Uses of Electronic Data

>> Project Summary


Clinical Trial Program DesignUses of Electronic Data to Support Clinical Trials
(with Mini-Sentinel)

Project Status: Closed


What is the issue?

More and more health records are being created and stored digitally in electronic medical records, or EMRs. This wealth of data represents an opportunity to answer questions of clinical importance using pre-existing and searchable data, which would present an enormous cost and time savings over going out and redundantly collecting similar data in a clinical setting. EMRs have already been used for some types of observational studies, where researchers look at the medical history of patients to try to find patterns of association between behavior or treatment and medical outcomes. However, many questions remain about the practical considerations of using EMRs for other types of studies. For example, could EMRs be used to recruit and follow-up with participants for clinical trials where an intervention might be randomly assigned to one group of patients?

An enormous database of EMRs has been created by the FDA and approximately 20 data partners, which include health insurance companies and medical centers. The purpose of this database, called the Mini-Sentinel Distributed Database, is to quickly identify and assess health and safety problems related to FDA-regulated medical products. If it were feasible, using this existing database to conduct research in addition to its intended use of public health surveillance would be an effective and efficient use of resources.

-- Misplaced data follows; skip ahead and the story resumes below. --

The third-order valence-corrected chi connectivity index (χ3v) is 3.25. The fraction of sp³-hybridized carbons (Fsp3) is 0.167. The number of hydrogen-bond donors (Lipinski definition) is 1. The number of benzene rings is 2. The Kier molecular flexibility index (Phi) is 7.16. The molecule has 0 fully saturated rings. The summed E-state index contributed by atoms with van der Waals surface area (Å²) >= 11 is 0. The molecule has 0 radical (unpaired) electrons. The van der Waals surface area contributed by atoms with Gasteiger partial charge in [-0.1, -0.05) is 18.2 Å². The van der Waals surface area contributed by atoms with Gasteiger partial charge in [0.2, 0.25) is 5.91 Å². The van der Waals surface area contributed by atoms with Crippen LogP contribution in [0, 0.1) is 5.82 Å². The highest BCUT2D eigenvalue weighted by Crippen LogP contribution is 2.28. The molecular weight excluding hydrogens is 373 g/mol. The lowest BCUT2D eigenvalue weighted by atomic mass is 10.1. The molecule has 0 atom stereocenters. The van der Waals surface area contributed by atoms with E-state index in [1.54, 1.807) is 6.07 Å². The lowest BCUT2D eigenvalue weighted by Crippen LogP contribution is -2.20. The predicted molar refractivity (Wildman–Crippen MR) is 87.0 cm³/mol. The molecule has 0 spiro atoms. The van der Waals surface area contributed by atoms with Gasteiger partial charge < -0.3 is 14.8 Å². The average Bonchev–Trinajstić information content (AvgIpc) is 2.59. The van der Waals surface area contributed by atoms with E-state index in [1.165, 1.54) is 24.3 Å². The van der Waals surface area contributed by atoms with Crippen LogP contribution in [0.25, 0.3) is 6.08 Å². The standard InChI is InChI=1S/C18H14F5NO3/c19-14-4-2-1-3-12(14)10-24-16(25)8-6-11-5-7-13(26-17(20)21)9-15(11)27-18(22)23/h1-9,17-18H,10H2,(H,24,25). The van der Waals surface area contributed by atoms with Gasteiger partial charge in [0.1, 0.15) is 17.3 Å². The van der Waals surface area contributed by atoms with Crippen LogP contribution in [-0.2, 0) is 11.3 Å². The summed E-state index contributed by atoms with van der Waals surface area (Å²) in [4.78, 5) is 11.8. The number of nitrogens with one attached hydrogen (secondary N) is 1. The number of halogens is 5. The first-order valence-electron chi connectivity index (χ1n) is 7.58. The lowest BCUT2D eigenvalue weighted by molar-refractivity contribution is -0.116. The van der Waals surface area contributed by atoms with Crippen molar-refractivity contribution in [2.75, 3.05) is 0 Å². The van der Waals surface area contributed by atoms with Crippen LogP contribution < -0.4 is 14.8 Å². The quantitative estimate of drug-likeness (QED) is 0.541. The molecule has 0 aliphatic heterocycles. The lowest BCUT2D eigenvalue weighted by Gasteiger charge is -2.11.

What is the goal of this project?

This project aims to determine the feasibility of using the Mini-Sentinel Distributed Database to facilitate recruitment and follow-up of participants in randomized trials.


What is the objective of this project?

Produce a report with recommendations for expanding the use of the Mini-Sentinel Distributed Database for clinical trials


What will we do?

A collaborative workgroup from Mini-Sentinel and CTTI will examine the following issues:

  • Feasibility of using the Mini-Sentinel Distributed Database to facilitate recruitment and follow-up of participants in randomized trials.
  • Approaches to identifying potential participants, enrolling participants, obtaining informed consent, ensuring patient privacy, randomizing participants into different treatment groups, and ascertaining different outcomes using EMRs.
  • Appropriate oversight of such research.
  • Willingness of the Mini-Sentinel data partners to participate in research projects.
  • Estimates of the cost of recruiting study participants through the Mini-Sentinel database.


What will we produce?

A report describing the results of our analysis.



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